Facebook is one of numerous companies from the US, UK, France, Switzerland and China named for a “dirty list” of corporations charged with involvement in human rights and environmental violations in Myanmar, or of doing business with all the country’s military, that is charged with genocide.
A set of 49 companies, provided by the pressure group Burma Campaign UK, reveals the world breadth of international organisations which have continued to produce arms, infrastructure, technology, engineering and expertise on the Burmese military, or supported projects which have been charged with causing environmental destruction, such as hydroelectric dams and jade mines.
Burma Campaign UK said Facebook was for the “dirty list” as it had “consistently allowed its platform to be used to incite hatred and violence [against] minorities in Burma, specially the Rohingya Muslim minority and Muslims in general”.
Facebook in addition has belong to fire elsewhere for allowing racially inflammatory and harmful happy to proliferate on its platform unchecked for a long time.
A recent UN fact-finding mission on Myanmar specifically singled out the web 2 . 0 company as playing a task in further stoking ethnic tensions.
And in November, persistent report commissioned by Facebook concluded that, in Myanmar, “Facebook has developed into a opportunity for those seeking to spread hate and cause harm, and posts are already caused by offline violence”.
Burma Campaign UK acknowledged that Facebook had recently taken action to rectify abuse of social media in Myanmar, nevertheless in the “dirty list” accused it of not going far enough.
“It [Facebook] continues to host the page within the Information Committee, formerly State Counsellor Information Committee, that’s run from Aung San Suu Kyi’s office,” it said, speaking about Myanmar’s leader, once an opposition figure backed from the west the good news is a pariah.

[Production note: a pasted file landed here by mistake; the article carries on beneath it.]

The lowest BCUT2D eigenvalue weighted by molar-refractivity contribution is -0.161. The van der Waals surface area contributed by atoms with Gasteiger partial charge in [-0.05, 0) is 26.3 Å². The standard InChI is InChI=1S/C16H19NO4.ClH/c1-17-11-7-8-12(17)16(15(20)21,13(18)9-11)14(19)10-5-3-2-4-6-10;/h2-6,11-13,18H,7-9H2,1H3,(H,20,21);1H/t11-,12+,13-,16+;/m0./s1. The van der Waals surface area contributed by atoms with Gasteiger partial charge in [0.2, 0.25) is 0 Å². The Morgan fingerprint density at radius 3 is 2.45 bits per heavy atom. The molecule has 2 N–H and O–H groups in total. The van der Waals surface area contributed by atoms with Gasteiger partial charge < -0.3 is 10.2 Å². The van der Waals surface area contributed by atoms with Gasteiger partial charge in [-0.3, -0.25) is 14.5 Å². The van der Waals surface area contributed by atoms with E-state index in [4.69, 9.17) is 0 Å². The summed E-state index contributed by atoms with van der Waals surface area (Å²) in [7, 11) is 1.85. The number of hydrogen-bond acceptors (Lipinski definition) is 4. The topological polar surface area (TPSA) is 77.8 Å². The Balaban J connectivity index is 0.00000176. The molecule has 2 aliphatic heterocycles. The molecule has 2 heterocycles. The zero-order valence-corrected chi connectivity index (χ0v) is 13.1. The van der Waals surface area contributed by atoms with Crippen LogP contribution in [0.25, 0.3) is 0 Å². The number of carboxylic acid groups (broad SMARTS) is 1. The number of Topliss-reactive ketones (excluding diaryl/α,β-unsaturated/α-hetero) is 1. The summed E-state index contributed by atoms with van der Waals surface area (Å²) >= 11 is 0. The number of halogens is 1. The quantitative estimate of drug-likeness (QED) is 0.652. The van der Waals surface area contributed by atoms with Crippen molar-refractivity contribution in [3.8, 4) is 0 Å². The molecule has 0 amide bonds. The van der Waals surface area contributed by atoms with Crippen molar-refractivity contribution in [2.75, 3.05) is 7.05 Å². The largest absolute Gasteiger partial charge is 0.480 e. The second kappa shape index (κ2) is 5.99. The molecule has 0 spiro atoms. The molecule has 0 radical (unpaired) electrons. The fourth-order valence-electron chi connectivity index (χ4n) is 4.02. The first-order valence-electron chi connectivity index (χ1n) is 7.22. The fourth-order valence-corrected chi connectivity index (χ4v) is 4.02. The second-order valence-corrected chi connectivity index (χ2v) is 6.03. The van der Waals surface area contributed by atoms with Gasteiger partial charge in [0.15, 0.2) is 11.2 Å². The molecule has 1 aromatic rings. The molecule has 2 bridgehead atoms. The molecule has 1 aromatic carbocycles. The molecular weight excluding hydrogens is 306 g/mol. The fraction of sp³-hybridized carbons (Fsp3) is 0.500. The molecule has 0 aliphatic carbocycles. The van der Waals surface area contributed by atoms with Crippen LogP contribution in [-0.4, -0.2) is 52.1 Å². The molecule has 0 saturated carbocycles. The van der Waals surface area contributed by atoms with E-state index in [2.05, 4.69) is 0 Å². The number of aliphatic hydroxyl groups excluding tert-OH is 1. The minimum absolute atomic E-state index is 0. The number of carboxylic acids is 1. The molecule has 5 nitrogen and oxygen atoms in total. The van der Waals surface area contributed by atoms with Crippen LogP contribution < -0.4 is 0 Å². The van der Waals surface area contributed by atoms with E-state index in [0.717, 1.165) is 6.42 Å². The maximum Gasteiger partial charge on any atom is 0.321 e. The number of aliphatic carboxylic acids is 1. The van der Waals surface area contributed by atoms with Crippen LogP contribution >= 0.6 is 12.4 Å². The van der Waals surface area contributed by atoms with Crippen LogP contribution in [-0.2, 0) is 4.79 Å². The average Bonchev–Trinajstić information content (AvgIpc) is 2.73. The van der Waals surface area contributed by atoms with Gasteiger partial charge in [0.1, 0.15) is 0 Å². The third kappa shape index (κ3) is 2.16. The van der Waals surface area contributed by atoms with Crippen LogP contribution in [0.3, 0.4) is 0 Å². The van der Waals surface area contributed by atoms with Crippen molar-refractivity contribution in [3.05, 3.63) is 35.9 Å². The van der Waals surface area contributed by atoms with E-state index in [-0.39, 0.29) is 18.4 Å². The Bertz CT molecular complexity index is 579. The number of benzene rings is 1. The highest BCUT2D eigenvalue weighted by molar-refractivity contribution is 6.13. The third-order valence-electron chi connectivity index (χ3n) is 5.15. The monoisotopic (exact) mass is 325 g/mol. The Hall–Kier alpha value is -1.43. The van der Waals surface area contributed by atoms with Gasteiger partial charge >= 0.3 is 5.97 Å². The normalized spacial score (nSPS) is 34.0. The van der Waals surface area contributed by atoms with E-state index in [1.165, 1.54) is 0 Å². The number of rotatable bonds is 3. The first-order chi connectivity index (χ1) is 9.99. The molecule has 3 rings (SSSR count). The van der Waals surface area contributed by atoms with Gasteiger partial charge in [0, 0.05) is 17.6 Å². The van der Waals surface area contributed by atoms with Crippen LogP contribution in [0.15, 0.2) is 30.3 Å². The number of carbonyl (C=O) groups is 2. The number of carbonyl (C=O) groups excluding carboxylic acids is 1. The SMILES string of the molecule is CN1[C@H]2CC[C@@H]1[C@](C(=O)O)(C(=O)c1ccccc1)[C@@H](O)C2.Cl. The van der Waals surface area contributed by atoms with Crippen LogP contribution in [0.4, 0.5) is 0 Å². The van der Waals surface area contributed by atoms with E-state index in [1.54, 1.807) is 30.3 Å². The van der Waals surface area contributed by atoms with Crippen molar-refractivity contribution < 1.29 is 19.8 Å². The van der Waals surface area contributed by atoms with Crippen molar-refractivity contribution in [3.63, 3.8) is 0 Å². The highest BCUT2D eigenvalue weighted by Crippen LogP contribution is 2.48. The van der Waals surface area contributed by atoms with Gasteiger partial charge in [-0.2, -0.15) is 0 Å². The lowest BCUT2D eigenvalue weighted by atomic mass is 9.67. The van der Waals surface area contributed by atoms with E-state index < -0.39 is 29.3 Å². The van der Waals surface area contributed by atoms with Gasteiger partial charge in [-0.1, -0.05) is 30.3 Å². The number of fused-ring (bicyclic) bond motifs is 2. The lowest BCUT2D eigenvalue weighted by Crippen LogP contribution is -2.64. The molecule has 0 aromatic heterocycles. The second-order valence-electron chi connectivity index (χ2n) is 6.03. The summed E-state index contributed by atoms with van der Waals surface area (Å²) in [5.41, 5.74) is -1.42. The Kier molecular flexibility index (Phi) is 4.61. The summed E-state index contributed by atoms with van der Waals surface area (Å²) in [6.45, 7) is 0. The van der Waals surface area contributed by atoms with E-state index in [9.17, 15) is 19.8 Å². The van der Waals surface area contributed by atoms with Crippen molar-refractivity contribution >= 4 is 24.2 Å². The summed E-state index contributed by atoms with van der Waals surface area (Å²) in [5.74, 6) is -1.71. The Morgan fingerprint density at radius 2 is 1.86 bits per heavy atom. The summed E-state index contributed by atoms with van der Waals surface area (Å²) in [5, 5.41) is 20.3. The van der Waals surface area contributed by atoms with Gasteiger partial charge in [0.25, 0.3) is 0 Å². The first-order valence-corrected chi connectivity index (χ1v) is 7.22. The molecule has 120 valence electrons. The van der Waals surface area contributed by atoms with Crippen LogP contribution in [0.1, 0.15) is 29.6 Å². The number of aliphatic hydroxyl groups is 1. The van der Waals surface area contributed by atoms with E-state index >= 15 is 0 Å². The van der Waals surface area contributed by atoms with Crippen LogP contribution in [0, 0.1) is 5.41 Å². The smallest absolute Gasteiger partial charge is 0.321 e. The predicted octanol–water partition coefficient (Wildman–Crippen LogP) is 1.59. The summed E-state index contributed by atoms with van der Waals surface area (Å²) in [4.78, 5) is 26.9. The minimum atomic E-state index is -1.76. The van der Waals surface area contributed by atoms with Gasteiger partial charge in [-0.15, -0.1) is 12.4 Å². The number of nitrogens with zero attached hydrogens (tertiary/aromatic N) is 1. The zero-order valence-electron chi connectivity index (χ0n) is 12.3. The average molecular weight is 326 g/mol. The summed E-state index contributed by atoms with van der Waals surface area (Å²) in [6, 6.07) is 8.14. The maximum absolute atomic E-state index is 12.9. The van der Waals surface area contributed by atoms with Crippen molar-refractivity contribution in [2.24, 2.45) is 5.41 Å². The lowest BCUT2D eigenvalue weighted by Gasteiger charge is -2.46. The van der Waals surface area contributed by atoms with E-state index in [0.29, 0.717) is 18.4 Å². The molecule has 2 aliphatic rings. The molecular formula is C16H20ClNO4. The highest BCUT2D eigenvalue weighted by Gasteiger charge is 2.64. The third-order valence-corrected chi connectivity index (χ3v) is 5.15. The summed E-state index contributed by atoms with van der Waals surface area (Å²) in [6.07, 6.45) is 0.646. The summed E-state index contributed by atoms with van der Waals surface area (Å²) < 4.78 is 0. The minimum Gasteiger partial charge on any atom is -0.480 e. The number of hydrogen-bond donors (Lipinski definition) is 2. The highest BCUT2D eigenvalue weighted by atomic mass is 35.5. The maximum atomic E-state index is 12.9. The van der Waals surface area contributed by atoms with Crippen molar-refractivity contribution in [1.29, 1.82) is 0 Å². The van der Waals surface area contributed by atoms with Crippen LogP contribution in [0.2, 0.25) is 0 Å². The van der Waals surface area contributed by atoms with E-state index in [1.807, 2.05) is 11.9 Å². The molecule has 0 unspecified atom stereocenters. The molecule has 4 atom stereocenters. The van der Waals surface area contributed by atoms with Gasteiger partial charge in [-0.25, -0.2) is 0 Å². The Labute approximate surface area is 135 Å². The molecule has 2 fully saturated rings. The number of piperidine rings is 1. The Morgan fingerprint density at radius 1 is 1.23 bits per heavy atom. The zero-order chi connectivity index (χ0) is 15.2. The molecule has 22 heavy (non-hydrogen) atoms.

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“Since 2016 that was one of the main official government/military pages on Facebook used in inciting fear and hatred of the Rohingya, along with the notorious ‘Fake Rape’ poster denying that independently verified claims of rape of Rohingya women by the Burmese military are true.”
In an announcement for the Guardian, a Facebook spokesperson said: “We have invested heavily in people, technology and partnerships to evaluate and address the abuse of Facebook in Myanmar. Within the job, we have now detected, investigated and taken action at a variety of abuse, including military-linked abuse.
“We have banned 20 individuals and organisations from Facebook in Myanmar, including Sen Gen Min Aung Hlaing, commander-in-chief on the armed forces, along with the military’s Myawaddy television network. We’ve got also disassembled pages and accounts this were covertly pushing the messages from the Myanmar military.”
Another US tech company named available was Cloudflare, which is accused of providing cybersecurity infrastructure for Min Aung Hlaing’s website. Min Aung Hlaing has become accused of war crimes by the UN fact-finding mission. She has not answered the UN accusations.
Speaking for the Guardian, Doug Kramer, the general counsel at Cloudflare, asserted that “as an infrastructure company it does not do anything with the information